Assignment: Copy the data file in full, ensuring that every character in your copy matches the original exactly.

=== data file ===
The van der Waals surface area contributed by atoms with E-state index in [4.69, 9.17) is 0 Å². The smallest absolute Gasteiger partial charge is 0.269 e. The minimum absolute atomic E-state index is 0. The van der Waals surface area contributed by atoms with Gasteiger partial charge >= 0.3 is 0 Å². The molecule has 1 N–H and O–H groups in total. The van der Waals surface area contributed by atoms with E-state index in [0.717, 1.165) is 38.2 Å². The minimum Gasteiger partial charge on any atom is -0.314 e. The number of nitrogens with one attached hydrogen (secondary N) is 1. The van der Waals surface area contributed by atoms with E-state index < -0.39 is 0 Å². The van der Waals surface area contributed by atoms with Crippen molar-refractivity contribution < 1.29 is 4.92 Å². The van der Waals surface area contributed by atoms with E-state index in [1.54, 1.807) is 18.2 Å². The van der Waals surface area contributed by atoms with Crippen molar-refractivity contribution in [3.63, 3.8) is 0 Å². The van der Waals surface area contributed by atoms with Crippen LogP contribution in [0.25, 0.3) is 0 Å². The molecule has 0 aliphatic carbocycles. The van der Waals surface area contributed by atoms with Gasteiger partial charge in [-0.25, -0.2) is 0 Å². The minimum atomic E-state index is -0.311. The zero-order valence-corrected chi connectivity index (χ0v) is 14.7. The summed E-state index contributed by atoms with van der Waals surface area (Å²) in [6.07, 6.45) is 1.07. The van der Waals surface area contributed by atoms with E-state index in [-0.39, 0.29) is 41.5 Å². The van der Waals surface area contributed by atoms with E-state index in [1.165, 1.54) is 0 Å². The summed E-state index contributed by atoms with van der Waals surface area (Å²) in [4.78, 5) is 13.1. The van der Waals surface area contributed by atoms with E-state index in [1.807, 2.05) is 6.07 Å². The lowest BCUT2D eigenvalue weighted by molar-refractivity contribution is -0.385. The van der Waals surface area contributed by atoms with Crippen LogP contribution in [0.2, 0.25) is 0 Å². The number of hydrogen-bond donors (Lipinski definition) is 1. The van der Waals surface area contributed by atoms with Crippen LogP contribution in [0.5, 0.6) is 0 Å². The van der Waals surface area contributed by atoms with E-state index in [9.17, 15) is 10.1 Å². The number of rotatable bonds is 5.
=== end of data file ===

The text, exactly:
The van der Waals surface area contributed by atoms with E-state index in [4.69, 9.17) is 0 Å². The smallest absolute Gasteiger partial charge is 0.269 e. The minimum absolute atomic E-state index is 0. The van der Waals surface area contributed by atoms with Gasteiger partial charge >= 0.3 is 0 Å². The molecule has 1 N–H and O–H groups in total. The van der Waals surface area contributed by atoms with E-state index in [0.717, 1.165) is 38.2 Å². The minimum Gasteiger partial charge on any atom is -0.314 e. The number of nitrogens with one attached hydrogen (secondary N) is 1. The van der Waals surface area contributed by atoms with E-state index < -0.39 is 0 Å². The van der Waals surface area contributed by atoms with Crippen molar-refractivity contribution < 1.29 is 4.92 Å². The van der Waals surface area contributed by atoms with E-state index in [1.54, 1.807) is 18.2 Å². The van der Waals surface area contributed by atoms with Crippen molar-refractivity contribution in [3.63, 3.8) is 0 Å². The van der Waals surface area contributed by atoms with Crippen LogP contribution in [0.25, 0.3) is 0 Å². The molecule has 0 aliphatic carbocycles. The van der Waals surface area contributed by atoms with Gasteiger partial charge in [-0.25, -0.2) is 0 Å². The minimum atomic E-state index is -0.311. The zero-order valence-corrected chi connectivity index (χ0v) is 14.7. The summed E-state index contributed by atoms with van der Waals surface area (Å²) in [6.07, 6.45) is 1.07. The van der Waals surface area contributed by atoms with E-state index in [-0.39, 0.29) is 41.5 Å². The van der Waals surface area contributed by atoms with E-state index in [1.165, 1.54) is 0 Å². The summed E-state index contributed by atoms with van der Waals surface area (Å²) in [4.78, 5) is 13.1. The van der Waals surface area contributed by atoms with E-state index in [1.807, 2.05) is 6.07 Å². The lowest BCUT2D eigenvalue weighted by molar-refractivity contribution is -0.385. The van der Waals surface area contributed by atoms with Crippen LogP contribution in [0.2, 0.25) is 0 Å². The number of hydrogen-bond donors (Lipinski definition) is 1. The van der Waals surface area contributed by atoms with Crippen LogP contribution in [0.5, 0.6) is 0 Å². The van der Waals surface area contributed by atoms with E-state index in [9.17, 15) is 10.1 Å². The number of rotatable bonds is 5.